19th Century, Business, Economics, History, Logging, Minnesota, Native Americans, trade

Stillwater as Lumber Center 1844


Maine lumberman John McKusick forms the Stillwater Lumber Company. Other New Englanders follow, making Stillwater the early center of Minnesota lumbering.*

May I watch this moment in 1844 with You? Can I sit with You on the east bank of the St. Croix bluff and take in the whole valley? I can practically smell the forest, and feel the calming flow of the St. Croix river.
On this day I remember to You the Ojibwe and Dakota nations that shared this land with us. Will You remember their open-handedness? I thank You for all, past present and future, who are blessed by this kindness.

The forests of this valley, and its’ proximity to such a wide river must have been an amazing discovery to lumbermen like McKusick. Huge trees could be harvested, rolled downhill, and floated to the sawmill. What prime real estate for the woodsman?!

May I thank You for Mc Kusick and the utility of these vast stands of timber? May we ponder the needs those woods supplied for that generation? Thank You for the hard, but good work provided through logging in that era.

As with almost any endeavor, with success comes competition. I know too little about the specifics of the competitive nature of these loggers in Stillwater, but relate to them as human who knows what it’s like to protect something valuable. It is easy to over invest in one’s work, to have our nose so close to the grindstone that we can’t see beyond it.

Will You forgive their fears of losing face, of being lesser? Will You forgive their offenses to You and each other through over harvesting, stealing logs, ignoring boundaries? Will You bless those who practiced happy competition, and enjoyed the camaraderie of Your woods?

Last thought, You present us with an odd paradox in our behavior; we often love what we harvest. Who loves the soil more than the farmer? Who loves ducks like their hunters? Who loves the woods like the logger? Who loves words like the writer?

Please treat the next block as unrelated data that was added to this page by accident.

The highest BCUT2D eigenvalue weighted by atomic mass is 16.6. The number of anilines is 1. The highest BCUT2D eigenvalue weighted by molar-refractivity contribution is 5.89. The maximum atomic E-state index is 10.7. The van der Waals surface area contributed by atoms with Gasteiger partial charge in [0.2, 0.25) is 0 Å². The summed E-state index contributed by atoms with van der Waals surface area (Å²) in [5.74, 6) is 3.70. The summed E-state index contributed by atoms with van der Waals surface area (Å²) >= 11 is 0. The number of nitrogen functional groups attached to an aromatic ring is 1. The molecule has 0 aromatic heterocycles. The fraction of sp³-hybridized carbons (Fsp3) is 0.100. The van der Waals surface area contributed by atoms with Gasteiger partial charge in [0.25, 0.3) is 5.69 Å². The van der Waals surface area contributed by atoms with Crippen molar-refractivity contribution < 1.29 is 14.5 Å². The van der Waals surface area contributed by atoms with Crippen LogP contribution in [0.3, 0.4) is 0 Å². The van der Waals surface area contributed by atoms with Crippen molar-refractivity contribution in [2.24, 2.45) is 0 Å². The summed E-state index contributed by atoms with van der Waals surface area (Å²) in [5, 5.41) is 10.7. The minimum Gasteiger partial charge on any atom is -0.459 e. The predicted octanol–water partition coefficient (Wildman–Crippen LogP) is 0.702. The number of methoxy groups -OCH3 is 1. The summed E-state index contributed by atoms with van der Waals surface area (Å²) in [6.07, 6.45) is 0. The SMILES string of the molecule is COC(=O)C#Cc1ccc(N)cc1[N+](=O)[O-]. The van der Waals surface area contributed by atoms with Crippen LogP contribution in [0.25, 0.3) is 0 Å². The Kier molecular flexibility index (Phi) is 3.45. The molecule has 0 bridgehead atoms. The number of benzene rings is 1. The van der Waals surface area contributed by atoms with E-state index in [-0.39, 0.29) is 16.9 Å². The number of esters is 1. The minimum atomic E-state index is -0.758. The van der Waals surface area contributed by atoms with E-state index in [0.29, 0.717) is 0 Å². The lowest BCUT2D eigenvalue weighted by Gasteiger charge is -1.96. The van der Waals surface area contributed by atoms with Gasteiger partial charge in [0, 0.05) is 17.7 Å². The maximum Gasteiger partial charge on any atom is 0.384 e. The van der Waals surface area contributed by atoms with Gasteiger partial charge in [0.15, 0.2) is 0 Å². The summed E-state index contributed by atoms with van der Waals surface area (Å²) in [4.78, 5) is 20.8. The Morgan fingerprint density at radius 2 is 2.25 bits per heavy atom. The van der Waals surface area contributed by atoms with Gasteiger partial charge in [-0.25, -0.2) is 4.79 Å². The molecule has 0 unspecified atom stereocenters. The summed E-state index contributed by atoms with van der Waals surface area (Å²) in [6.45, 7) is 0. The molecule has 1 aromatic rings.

Thank You for whatever it is we harvest now, or our future generations! May we humbly acknowledge You, and our dependence on Your resources. You commanded the Hebrews to not harvest up to the edges of their fields, but leave some behind so the needy would have food. Will You bless us to do this now and always, whatever our field or forest looks like?

17th Century, Culture, History, Intercession, Minnesota, Native Americans

Ojibwe arrived in Minnesota 1650 to 1700


“Boy Chief” ca. 1835 George Catlin. https://en.wikipedia.org/wiki/Ojibwe

“The Ojibwe Indians, who have been moving westward for generations, reach the land we now call Minnesota. They encounter forest-dwelling Dakota people already here. The Ojibwe have gradually moved west from the region near the mouth of the St. Lawrence River, north of present-day Maine. By 1680, they have divided into three groups; the northern and southwestern groups have traveled west along the shores of Lake Superior. They have been involved in the fur trade for generations and possess guns. Like the Dakota, the Ojibwe are nature-based hunters, fishers, and horticulturalists.” *

Lord Jesus, thank You for using Minnesota as a meeting grounds for the Ojibwe and Dakota tribes! What good was in Your heart in this season for these tribes? Again, a migration of peoples from east to west, but this time Native Americans meeting Native Americans. Thank You for the potential released through the gift of new friendships.

I ask for the continuation and refreshment of this alliance begun in 1650 between these two tribes. If there were any bitter seeds planted then, will You kindly uproot them and release Your peace in its place? Will You retake any legal ground the Enemy may hold through this event, and specifically as it affects these tribal lands? Will You send your grace and truth into any contentious areas? May all Dakota and Ojibwe be blessed by You; Exalted Chief of the hunter, the fisherman, and the planter!

*Note – PrayThroughHistory uses the timeline located for several years at the Minnesota Historical Society Web site, at this URL: mnhs.org/about/dipity_timeline.htm .  Currently the timeline seems to be unavailable. I am hopeful that it will be back up in the future, as it was a valuable, user-friendly tool for anyone wishing to explore Minnesota history.